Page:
What’s the coolest or most impactful thing you've done using analytics? Perhaps an example you use in your class? At our university, we offer an undergraduate minor in Applied Statistics and Data Analysis – sort of Data Science-lite. The minor requires students to take a series of at least 5 3000 and 4000 level courses in applied statistics (most of these courses require Base SAS programming). So, this means that a student would major in Finance, and minor in Applied Statistics…or major in Chemistry…or Biology…or Psychology…or Communications…and minor in applied statistics. In any given semester, we have over 100 students who pursue statistics as a minor field of study across almost every college across campus. I teach a 4000 level course in Logistic Regression (using Base SAS). The course requires the students to extract, clean, load, transform and model a relatively large dataset (>1MM observations and >300 variables). I allow the students to work in teams…but I encourage them to organize into teams with people who are in a different major. As a result, I have Finance majors paired with Psychology majors…or Biology majors paired with Marketing majors. This is such an important – albeit latent – part of their learning in the class. They learn that (1) all disciplines have needs related to analytics – everyone needs to learn how to translate data into information and (2) people think differently about the same problem – Biology majors approach problem solving differently from Finance majors from Psychology majors. This is real life – we rarely work on homogeneous teams of people who think like we do.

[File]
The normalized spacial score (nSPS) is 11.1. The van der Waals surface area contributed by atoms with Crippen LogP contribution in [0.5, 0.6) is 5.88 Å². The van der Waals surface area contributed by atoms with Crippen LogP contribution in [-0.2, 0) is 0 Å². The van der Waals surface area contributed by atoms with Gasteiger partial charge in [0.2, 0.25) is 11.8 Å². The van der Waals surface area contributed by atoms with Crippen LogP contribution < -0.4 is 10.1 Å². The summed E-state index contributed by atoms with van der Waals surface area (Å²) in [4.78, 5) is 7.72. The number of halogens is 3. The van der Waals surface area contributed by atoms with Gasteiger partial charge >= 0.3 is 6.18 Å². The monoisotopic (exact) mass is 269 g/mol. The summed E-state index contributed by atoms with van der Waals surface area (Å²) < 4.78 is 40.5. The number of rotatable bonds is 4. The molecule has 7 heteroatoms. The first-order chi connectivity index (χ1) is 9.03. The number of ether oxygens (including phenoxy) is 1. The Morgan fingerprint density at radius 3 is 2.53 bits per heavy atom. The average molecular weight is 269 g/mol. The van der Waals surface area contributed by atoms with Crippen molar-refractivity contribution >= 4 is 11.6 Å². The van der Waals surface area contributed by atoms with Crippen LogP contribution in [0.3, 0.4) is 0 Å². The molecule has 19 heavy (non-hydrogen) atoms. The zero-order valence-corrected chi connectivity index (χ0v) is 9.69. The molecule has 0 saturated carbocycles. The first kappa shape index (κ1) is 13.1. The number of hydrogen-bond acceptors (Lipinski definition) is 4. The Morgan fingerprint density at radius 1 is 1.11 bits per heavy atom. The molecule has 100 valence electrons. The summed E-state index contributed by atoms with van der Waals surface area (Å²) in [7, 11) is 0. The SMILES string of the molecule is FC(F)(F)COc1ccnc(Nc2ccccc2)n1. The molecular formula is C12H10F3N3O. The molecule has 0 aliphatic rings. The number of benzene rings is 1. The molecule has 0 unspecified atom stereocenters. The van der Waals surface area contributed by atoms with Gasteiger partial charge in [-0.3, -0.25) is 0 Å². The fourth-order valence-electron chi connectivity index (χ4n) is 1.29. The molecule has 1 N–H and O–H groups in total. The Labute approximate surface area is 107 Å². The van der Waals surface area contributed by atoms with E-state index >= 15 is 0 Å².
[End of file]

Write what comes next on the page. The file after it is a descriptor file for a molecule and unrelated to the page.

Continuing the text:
What advice would you give students or adult learners interested in pursuing an analytics career? Learn how to program. And get LOTS of real world analytical experience through internships and projects.

Have you ever attended a SAS Users Group meeting or SAS Global Forum? If yes, please list them. I think I have attended every SAS Analytics Conference since 2010. I was the chair in 2012 and again in 2015. As a university, we participate in the SE SUG, and the Greater Atlanta SAS Users Group (which we have hosted a few times).